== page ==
morphosyntactic structure – present perfect can be automatized two days after
relevant practice and can be maintained for two weeks after. Twenty
participants signed up for this study voluntarily, and they were all intermediate
level in English. They shared the same first language – Persian, and their ages
were between 16 to 26 years old. The educational level of the participants
ranges from senior high school to post-graduate. They were randomly assigned to
an experimental group (G1) and a controlled group (G2). G1 and G2 both received
rule explanation, mechanical and meaningful practice, while G1 also received
additive planned communicative practice. The findings of this study showed that
more automatization were revealed in G1, as less reaction time and error rate were
found in G1 than G2; also, G1 outperformed G2 in retaining their performance
two weeks after the practice. The results of this study can be placed in
juxtaposition with three other empirical research (DeKeyser,1996;  DeKeyser & Sokalski, 1996; and
Robinson,1997) which were all concentrating on the role of practice in
automatization in SLA. Khatib & Nikouee’s research results suggest that
communicative practice should be advocated, since it had a stronger impact in
the automatization process, in terms of decreasing the error rate and reaction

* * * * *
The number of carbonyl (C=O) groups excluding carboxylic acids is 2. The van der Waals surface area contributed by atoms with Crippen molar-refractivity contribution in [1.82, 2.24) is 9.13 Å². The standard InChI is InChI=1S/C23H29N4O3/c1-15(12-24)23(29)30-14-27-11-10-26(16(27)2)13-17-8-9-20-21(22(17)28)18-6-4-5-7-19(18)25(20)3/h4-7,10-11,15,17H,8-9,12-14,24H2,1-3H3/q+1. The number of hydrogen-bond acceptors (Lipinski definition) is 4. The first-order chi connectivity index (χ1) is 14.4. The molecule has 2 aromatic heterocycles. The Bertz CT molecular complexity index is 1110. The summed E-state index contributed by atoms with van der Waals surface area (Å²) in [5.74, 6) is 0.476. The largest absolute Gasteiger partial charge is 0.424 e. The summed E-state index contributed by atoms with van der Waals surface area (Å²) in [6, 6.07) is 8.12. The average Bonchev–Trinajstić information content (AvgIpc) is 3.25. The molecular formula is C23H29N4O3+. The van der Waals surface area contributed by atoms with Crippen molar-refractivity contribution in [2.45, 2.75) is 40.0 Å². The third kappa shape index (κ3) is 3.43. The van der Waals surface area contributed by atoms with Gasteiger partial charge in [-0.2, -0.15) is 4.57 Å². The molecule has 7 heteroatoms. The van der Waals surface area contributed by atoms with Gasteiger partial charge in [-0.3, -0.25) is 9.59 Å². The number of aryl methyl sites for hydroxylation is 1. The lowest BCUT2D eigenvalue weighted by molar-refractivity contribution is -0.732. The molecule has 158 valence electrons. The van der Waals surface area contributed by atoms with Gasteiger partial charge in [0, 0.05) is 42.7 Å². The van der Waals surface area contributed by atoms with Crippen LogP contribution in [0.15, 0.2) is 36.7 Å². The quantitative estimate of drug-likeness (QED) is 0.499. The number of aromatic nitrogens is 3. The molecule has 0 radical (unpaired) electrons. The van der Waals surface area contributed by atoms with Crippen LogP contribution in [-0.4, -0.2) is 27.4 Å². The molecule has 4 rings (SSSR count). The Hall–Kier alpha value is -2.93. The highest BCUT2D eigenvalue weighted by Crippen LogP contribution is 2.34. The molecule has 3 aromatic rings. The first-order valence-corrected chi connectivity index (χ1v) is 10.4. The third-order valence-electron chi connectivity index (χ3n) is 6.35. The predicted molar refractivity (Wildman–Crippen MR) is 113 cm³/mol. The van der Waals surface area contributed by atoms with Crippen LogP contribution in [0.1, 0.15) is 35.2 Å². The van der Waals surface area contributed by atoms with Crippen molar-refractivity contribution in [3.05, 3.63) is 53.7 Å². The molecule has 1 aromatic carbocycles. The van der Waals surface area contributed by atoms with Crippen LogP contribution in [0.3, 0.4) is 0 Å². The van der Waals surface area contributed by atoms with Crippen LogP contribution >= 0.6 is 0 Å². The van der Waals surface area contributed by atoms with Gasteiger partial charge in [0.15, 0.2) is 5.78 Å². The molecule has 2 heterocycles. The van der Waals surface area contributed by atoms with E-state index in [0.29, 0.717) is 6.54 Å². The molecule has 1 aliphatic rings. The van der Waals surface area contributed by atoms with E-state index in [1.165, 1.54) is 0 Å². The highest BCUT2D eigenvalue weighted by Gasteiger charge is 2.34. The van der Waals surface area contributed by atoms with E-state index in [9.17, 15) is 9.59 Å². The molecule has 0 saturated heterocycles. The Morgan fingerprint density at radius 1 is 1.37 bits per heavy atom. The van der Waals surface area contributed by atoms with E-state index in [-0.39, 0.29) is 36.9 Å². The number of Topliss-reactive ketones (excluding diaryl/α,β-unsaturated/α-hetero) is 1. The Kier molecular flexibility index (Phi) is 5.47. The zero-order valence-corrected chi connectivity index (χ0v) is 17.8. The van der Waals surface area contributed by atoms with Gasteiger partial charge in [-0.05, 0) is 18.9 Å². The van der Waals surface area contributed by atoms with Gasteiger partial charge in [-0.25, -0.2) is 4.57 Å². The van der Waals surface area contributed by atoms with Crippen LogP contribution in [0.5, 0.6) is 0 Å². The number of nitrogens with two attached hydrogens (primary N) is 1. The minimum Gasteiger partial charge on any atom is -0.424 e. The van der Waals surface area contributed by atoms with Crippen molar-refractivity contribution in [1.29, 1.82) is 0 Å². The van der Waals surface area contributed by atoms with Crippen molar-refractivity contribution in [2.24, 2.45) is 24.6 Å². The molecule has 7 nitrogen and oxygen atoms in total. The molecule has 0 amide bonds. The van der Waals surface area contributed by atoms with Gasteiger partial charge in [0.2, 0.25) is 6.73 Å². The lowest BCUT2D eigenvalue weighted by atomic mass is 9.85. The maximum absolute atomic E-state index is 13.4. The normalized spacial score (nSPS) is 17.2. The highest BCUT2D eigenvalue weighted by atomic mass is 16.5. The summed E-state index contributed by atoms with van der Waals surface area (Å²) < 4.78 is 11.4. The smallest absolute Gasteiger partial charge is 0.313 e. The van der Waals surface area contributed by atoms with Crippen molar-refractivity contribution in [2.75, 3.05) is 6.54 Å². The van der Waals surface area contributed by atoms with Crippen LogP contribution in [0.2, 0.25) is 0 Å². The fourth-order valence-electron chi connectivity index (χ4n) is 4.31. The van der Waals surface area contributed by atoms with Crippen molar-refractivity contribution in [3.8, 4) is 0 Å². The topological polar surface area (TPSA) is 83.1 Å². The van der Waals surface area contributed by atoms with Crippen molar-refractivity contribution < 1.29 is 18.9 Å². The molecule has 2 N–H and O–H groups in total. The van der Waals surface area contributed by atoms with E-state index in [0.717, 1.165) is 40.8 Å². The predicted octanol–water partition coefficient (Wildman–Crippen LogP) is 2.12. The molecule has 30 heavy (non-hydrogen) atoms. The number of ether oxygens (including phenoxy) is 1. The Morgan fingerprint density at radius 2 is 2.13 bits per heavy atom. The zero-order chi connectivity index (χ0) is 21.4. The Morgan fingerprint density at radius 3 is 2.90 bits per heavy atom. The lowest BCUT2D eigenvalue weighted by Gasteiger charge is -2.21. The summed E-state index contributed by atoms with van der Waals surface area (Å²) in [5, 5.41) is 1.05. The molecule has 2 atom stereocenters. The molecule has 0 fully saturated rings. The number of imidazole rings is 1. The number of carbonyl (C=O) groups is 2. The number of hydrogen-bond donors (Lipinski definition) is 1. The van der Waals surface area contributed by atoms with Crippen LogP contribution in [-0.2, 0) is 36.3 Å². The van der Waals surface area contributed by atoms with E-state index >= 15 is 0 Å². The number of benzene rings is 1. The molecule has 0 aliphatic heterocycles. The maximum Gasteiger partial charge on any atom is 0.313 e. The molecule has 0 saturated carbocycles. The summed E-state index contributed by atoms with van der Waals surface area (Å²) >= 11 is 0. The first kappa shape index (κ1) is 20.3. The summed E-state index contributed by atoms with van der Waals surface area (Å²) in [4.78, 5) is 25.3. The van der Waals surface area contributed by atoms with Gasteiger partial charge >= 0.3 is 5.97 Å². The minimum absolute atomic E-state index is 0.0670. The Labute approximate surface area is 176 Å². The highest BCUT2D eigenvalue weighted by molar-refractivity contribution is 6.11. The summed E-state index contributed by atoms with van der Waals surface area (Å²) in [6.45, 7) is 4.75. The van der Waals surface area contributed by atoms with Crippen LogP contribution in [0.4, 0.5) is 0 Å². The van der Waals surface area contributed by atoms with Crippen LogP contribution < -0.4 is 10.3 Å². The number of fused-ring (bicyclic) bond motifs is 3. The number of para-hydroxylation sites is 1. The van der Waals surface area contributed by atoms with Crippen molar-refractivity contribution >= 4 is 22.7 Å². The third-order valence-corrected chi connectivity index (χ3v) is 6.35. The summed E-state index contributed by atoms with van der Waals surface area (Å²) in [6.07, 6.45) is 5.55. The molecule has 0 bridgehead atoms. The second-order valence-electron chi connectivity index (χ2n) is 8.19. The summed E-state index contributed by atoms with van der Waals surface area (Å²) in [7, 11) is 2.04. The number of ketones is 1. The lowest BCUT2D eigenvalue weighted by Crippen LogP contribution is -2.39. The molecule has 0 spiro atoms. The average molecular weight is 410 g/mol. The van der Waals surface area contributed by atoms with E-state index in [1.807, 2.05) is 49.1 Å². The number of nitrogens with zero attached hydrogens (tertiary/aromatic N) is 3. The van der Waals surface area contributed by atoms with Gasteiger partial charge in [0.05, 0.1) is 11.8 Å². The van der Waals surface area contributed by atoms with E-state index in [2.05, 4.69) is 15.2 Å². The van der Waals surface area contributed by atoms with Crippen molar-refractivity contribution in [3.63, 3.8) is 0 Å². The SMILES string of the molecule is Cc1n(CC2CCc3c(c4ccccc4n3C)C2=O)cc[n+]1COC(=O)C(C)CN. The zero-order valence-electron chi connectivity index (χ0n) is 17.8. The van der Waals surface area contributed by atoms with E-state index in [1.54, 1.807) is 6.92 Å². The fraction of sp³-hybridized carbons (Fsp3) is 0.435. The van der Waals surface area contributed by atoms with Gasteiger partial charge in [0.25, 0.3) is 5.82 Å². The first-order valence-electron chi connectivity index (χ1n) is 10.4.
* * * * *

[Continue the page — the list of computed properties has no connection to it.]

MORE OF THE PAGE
time, than mechanical and meaningful practice did. Meanwhile, it is encouraging
for teachers who prefer communicative language teaching (CLT) to not neglect a
focus on form.

 

Methods Section /Data Analysis

            The
research method I used for this project is a combination of literature review
on the topic of ESL and SLA, as well as my own experience in ESL classroom. I collected
data from many research papers for this issue, and I also used Photovoice to
record my experience in ESL classroom at Kansas University.

I found that ESL
was helpful for the very basics of English. I felt that the practice I had
speaking English out of the classroom with friends and peers helped me more
than what I learned in the classroom. According to a study conducted by Annela
Teemant from Indiana University, a major problem in ESL classrooms is that ESL
professors tend to go at a faster pace than most students can keep up with. Although
many students do okay in ESL, the majority of their other professors do not
take into account that English is not their first language, which is
discouraging.

ESL at KU seems to
be much more student-oriented due to the fact that classroom sizes are small. However,
many students feel as though they cannot keep up with the course syllabus. Many
students also feel their grades suffer due to inadequate ESL teaching methods.

One of the biggest
challenges faced by ESL students is the time it takes to get over the learning